You feel sorry for the white woman who loves John because he won't let her enter his world or his past world. Why he won't let her is never really stated, but there is a lot in the book that isn't stated and the reader must take the clues and find his answer.
To me the book was hard t
...more
Harriett Milnes
May 04, 2015 rated it really liked it
Shelves: 4-star-books
Published in 1981, The Chaneysville Incident is a very well-done novel. Bradley tells the tale of a professor in Philadelphia, who is summoned back to Chaneysville because his father's friend is dying. This friend, and his father, lived in cabins and survived on meat they had hunted. They knew about storms and snow and how to get by and survive in the woods. The professor starts to look into his father's and his grandfather's death and into his own feelings about race. Very compelling. It won th ...more
Steven
Jun 19, 2007 rated it it was amazing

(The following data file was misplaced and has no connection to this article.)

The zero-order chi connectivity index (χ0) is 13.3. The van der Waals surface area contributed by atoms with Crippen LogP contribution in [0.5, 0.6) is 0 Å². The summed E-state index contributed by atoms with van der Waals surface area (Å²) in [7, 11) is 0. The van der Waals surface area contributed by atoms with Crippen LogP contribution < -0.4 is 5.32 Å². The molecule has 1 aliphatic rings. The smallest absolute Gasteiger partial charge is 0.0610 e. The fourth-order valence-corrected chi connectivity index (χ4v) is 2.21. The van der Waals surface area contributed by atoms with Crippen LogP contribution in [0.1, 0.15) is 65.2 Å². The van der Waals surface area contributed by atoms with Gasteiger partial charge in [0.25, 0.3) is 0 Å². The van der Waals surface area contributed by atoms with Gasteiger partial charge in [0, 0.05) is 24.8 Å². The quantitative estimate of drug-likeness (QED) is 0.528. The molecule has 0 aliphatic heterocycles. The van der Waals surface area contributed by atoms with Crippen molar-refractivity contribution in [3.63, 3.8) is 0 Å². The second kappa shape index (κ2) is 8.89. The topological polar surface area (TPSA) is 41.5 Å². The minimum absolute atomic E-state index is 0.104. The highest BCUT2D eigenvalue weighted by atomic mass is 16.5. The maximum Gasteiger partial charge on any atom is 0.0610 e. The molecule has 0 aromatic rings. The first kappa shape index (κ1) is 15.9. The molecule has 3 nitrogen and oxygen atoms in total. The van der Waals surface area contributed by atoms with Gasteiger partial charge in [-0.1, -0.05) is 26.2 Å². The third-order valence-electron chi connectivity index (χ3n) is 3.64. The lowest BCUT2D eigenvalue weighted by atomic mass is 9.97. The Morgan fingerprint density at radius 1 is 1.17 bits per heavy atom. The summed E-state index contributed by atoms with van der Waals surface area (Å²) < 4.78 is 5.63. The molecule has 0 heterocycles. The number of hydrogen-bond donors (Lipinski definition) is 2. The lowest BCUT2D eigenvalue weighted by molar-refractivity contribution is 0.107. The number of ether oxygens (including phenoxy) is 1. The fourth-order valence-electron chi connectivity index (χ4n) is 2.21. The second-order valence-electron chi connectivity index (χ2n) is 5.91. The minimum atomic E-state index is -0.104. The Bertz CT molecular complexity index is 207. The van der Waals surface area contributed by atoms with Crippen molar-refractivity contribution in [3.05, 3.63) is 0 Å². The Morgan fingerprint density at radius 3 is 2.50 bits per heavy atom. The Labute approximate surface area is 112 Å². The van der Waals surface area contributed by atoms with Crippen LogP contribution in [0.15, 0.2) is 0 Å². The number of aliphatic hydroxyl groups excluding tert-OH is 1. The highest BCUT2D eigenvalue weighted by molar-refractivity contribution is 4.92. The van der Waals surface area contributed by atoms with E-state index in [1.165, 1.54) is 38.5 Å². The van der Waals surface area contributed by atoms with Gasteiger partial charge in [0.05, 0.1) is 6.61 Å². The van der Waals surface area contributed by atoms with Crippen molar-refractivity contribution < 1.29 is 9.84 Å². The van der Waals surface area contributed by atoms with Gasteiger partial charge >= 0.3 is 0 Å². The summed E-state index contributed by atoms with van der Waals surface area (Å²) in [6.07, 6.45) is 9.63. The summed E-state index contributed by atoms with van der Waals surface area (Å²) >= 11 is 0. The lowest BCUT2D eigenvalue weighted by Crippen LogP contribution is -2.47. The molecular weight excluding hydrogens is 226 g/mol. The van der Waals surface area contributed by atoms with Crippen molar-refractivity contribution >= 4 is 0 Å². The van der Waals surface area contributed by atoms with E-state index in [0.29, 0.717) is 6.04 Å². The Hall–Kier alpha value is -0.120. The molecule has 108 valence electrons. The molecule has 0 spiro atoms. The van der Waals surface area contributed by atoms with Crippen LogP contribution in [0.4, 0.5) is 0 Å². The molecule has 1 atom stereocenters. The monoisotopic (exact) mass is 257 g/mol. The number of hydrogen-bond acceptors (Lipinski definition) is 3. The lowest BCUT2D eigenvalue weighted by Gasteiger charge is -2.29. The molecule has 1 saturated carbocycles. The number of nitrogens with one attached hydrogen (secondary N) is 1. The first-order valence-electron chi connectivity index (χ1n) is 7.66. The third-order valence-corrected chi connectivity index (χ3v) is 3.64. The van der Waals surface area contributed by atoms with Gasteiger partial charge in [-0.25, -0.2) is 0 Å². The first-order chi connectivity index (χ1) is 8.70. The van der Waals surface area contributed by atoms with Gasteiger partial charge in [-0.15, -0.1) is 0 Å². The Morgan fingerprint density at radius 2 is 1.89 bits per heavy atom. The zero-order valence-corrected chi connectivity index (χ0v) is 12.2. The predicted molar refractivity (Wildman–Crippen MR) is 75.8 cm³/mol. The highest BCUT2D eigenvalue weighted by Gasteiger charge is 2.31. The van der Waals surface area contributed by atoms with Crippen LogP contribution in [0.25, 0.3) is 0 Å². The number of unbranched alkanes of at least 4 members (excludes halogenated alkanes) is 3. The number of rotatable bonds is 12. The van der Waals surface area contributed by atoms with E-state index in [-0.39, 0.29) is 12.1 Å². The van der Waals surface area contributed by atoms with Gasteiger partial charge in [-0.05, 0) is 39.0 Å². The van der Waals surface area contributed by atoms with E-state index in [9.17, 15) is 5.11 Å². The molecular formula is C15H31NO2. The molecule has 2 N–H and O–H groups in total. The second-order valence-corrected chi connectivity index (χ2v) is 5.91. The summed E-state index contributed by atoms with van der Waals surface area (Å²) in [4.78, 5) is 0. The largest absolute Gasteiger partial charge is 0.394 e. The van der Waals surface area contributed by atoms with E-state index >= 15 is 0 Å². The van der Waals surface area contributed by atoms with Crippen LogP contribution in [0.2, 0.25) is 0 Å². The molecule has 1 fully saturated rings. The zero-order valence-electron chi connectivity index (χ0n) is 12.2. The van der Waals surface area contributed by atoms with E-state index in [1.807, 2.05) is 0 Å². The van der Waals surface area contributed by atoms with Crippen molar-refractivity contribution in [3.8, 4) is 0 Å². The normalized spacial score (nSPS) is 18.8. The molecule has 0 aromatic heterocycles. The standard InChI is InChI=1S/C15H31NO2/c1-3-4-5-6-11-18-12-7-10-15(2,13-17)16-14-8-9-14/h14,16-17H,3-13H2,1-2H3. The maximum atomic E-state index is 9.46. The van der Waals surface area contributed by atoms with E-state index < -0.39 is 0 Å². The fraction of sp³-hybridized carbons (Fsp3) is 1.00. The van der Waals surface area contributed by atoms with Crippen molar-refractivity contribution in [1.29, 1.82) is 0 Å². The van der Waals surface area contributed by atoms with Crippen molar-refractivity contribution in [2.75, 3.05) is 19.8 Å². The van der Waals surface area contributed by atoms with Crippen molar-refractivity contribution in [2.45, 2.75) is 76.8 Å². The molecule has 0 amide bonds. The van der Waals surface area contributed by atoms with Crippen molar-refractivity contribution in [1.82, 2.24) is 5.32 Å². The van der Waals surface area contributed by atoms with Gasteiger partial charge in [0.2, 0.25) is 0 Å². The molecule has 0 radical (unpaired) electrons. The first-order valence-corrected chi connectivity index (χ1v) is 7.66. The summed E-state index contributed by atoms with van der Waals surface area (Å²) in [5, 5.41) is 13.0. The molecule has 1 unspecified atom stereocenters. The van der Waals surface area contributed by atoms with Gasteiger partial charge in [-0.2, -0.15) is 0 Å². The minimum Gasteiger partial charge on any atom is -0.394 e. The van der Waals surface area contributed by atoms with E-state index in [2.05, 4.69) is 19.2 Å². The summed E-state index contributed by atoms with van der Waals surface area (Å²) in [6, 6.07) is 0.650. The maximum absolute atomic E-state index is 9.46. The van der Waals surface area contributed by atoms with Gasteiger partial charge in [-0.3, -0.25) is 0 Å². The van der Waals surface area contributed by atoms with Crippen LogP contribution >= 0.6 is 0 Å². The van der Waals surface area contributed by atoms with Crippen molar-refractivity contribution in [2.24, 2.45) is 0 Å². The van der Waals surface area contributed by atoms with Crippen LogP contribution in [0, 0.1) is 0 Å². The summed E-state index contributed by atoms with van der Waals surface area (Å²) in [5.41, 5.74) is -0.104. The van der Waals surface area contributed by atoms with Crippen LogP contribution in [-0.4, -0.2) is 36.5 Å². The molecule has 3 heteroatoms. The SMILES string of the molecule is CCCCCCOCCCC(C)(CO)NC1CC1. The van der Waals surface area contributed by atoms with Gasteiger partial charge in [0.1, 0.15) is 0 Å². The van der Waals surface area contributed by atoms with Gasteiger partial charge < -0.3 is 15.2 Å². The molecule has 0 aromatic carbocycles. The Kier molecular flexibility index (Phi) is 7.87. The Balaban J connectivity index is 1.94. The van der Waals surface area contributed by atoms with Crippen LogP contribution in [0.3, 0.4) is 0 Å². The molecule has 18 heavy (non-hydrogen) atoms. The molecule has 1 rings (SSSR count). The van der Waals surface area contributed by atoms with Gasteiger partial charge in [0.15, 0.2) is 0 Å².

Recommends it for: Anyone interested in life
This book was amazing. I read this book in college and on the day it was assigned my professor offered to pay five bucks to anyone who finished the book and didn't love it. The entire class finished it, no one asked for five bucks. The first fifty pages or so are a bit hard to get through. But if you make it, you will be rewarded for life. I have trouble reading just about any book at this point and not comparing it to the dense enjoyment of "The Chaneysville Incident".
Tanya
Dec 09, 2013 rated it it was amazing  ·  review of another edition
Great read, although in a few places I became confused as to who was speaking or the subject. But I could not put the book down. It's been a long time since I've been unable to put the light out and the book down. Love it! This story is mysterious, suspenseful, and so touching. Definitely worth reading.
Diana
Sep 21, 2016 rated it really liked it  ·  review of another edition